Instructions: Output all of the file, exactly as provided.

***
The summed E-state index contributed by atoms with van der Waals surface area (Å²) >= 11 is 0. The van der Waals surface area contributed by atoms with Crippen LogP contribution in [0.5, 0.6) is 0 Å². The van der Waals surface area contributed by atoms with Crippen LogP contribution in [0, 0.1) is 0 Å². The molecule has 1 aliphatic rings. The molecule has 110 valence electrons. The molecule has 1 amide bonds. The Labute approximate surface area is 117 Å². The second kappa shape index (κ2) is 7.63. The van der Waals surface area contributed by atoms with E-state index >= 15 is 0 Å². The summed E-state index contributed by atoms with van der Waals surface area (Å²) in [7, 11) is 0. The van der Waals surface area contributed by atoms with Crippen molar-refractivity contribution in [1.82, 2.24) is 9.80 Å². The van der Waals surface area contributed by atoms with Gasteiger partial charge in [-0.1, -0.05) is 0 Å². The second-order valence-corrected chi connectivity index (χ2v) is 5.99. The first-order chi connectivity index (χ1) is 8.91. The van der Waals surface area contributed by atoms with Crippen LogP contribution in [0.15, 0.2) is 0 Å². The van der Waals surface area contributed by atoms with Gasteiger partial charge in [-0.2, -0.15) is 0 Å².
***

The summed E-state index contributed by atoms with van der Waals surface area (Å²) >= 11 is 0. The van der Waals surface area contributed by atoms with Crippen LogP contribution in [0.5, 0.6) is 0 Å². The van der Waals surface area contributed by atoms with Crippen LogP contribution in [0, 0.1) is 0 Å². The molecule has 1 aliphatic rings. The molecule has 110 valence electrons. The molecule has 1 amide bonds. The Labute approximate surface area is 117 Å². The second kappa shape index (κ2) is 7.63. The van der Waals surface area contributed by atoms with E-state index >= 15 is 0 Å². The summed E-state index contributed by atoms with van der Waals surface area (Å²) in [7, 11) is 0. The van der Waals surface area contributed by atoms with Crippen molar-refractivity contribution in [1.82, 2.24) is 9.80 Å². The van der Waals surface area contributed by atoms with Gasteiger partial charge in [-0.1, -0.05) is 0 Å². The second-order valence-corrected chi connectivity index (χ2v) is 5.99. The first-order chi connectivity index (χ1) is 8.91. The van der Waals surface area contributed by atoms with Crippen LogP contribution in [0.15, 0.2) is 0 Å². The van der Waals surface area contributed by atoms with Gasteiger partial charge in [-0.2, -0.15) is 0 Å².